After a volatile year in 2022, many
countries have begun safeguarding or restructuring their economic and energy policies.
For Saudi Arabia, this has also meant continuing to build on their relationship
with China. President Xi Jinping was invited to the Kingdom for a three-day
China-Arab Summit, in light of a pending global recession and a “tsunami” of
discounted Russian and Iranian oil headed towards China. So far, Sino-Saudi
relations have proven resilient and strategically aligned. This is primarily
due to three reasons: First, China has a strategically diversified energy
portfolio to avoid quagmires like the ones the EU has recently found itself in.
The more suppliers it has the better. Second, the cheaper oil from Iran and
Russia is only as appealing as it is reliable, which is questionable. Third,
Sino-Saudi relations include more than just energy relations. In summary, the Kingdom
aligned its national vision (Vision 2030) with China’s own national vision, the
Belt and Road Initiative (BRI), by signing an agreement for harmonization,
whereby both countries’ visions can work in synergy to support and strengthen
Sino-Saudi relations. The summit also resulted in 34 investment agreements
between China and GCC countries, worth roughly $30 billion, spanning everything
from green energy to medical industries.
The China-GCC summit covered many sectors, but energy remains the crux around which everything is built. President Xi Jinping affirmed that China would continue importing large quantities of crude oil from the GCC. This was complemented with assurances to expand into importing liquefied natural gas and cooperating in upstream oil and gas development. President Xi Jinping further suggested utilizing the “Shanghai Petroleum and National Gas Exchange as a platform to carry out yuan settlement of oil and gas trade”. This excerpt is the subject of much discussion and comes after China has already begun importing Russian oil, using the Chinese currency as the price mechanism.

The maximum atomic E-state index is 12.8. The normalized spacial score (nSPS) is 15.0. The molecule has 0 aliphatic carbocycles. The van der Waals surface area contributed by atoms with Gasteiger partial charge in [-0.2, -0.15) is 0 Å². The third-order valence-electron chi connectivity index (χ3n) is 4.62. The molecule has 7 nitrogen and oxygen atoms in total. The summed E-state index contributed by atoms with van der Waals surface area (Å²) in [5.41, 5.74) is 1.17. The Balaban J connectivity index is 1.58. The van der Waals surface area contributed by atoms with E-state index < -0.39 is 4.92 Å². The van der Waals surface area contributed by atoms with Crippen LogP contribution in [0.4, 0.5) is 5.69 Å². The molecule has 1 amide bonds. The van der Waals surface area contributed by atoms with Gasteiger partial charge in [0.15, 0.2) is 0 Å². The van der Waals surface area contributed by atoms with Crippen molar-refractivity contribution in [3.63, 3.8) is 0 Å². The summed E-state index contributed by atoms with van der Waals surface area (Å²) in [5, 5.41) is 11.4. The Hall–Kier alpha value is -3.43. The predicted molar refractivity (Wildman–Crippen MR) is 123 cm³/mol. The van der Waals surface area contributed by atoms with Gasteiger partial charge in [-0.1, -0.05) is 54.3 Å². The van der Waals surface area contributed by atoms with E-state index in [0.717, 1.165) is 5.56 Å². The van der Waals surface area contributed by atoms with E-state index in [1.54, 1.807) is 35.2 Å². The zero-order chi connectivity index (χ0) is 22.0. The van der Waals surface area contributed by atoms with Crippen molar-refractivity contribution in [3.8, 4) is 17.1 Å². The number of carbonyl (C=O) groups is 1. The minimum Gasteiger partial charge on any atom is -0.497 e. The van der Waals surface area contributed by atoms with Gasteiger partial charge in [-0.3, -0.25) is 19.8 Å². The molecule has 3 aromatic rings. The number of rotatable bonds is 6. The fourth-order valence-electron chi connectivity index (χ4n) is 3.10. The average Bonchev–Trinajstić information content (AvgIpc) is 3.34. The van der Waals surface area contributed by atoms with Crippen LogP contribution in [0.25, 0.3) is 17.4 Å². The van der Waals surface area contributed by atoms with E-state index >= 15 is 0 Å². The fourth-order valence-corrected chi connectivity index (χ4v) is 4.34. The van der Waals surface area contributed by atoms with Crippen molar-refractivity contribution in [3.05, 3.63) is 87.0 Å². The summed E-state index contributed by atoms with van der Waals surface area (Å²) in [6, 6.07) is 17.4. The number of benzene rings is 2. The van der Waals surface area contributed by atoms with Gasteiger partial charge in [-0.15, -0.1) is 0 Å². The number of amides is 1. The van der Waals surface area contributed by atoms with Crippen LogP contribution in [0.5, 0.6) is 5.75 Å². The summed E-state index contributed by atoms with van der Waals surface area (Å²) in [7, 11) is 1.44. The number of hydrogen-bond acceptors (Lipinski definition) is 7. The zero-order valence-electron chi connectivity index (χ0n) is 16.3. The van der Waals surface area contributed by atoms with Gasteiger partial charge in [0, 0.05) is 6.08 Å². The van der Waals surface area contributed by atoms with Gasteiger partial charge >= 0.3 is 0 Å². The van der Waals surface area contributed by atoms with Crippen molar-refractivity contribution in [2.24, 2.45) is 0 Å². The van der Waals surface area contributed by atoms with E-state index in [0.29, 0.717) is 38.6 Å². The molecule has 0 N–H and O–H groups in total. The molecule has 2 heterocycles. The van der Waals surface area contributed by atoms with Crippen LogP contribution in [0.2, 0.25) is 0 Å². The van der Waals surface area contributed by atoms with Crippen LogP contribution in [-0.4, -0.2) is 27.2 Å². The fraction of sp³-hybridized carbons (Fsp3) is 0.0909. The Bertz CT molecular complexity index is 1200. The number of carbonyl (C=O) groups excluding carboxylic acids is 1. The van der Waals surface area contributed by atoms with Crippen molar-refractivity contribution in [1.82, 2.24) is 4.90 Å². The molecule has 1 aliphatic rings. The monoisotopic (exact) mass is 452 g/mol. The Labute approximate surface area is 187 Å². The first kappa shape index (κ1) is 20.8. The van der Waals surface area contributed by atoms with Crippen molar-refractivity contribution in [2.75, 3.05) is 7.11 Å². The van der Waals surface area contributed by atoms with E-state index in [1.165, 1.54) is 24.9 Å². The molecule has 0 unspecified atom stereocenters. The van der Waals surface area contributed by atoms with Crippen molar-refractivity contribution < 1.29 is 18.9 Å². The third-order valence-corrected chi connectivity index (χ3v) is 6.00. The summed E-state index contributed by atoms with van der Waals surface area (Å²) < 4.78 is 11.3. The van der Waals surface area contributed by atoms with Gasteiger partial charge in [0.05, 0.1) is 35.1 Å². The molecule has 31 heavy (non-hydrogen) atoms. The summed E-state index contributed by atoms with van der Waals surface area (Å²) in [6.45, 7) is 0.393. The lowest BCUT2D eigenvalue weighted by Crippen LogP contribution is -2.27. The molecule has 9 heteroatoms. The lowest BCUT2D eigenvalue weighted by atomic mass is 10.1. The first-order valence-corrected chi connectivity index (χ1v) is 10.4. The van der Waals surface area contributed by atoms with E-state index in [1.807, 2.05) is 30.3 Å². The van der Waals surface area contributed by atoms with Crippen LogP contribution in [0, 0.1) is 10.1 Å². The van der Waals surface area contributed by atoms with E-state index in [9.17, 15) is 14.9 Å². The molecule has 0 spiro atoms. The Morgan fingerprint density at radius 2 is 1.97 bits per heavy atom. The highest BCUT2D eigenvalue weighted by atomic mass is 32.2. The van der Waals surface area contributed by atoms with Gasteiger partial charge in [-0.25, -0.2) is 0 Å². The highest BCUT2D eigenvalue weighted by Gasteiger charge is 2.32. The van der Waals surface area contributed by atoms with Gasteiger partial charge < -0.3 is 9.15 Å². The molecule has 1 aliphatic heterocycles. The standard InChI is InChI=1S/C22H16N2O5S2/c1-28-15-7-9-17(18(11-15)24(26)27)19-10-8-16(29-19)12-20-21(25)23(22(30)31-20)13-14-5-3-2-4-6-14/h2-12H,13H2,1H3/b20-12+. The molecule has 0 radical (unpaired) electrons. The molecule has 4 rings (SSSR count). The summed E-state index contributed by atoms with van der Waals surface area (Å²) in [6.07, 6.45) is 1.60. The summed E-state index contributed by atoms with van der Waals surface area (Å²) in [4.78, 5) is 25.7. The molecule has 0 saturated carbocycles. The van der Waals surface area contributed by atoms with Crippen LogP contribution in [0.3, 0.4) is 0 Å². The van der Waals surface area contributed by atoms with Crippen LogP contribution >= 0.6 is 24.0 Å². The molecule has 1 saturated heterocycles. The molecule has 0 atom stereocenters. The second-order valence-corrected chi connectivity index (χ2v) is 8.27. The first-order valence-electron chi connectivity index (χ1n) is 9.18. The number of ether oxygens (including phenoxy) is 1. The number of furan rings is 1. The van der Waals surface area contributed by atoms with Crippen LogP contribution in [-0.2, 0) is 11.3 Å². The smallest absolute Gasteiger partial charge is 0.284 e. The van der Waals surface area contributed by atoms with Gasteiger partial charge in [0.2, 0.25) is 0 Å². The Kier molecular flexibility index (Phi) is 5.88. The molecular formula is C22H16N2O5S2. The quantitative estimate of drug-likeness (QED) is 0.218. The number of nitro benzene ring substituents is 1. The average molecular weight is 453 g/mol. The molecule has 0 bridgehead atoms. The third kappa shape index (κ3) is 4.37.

While some pundits expected this summit to move the Kingdom into the direction whereby Saudi Arabia would begin supplying oil to China for yuan, this did not materialize. In view of the sanctions and the SWIFT ban imposed on Russia, China is looking to safeguard its oil purchases by bypassing the dollar. The advantage for Saudi Arabia in this exchange is mostly one of convenience. Rather than selling oil in USD to later purchase in yuan, Saudi Arabia would consolidate its trade partnership in yuan which has historically been more stable than the USD. Yet, the notion that such a policy would debase the US dollar as the global currency is exaggerated. Up to October 2022, Saudi Arabia had supplied China with approximately $55.5 billion worth of crude oil. Relative to the daily turnover of $6.6 trillion on forex markets, it's negligible. The reality is that both the Saudi and Chinese economies rely on the fact that their currencies are pegged, or roughly pegged, to the US dollar. Any prospects of competing with the US dollar are thus only in the distant future and may always remain so. Nevertheless, the danger of pursuing such a policy is that of setting a political precedent. With some countries finding it more convenient to trade oil in certain currencies than others, the mere suggestion of such a move by more established powers such as Saudi Arabia, could put significant depreciation pressure on the US dollar and cause a capital flight reaction. As a result, this space bears watching.
On the greener side of energy, China signed a MoU to establish a hydrogen cracking facility in Saudi Arabia, which is a significant step towards Saudi Arabia’s green energy ambitions. Saudi utility developer ACWA Power, which is partly owned by the Saudi Public Investment Fund, “signed nine MoUs with Chinese entities” to facilitate the investment, construction and financing of ACWA's green energy projects in Saudi Arabia, and BRI countries, highlighting just how comprehensive the strategic partnership is becoming. Saudi Arabia is emerging as a vital proponent and financier for multiple energy projects in BRI countries like Uzbekistan, Azerbaijan, Turkey and Jordan, and is therefore emerging as a key player in China’s “multipolar world”. Saudi Arabia has been the single largest recipient of Chinese investments under the BRI, with over $5 billion in investments in sectors ranging from energy to digital infrastructure. Moreover, “as of 2021, the stock of China-Arab two-way direct investment reached $27 billion, with an increase of 2.6 times compared to a decade ago.” Earlier this year ARAMCO finalized its largest ever investment to “build a $10 billion refinery and petrochemical complex in northeast China.”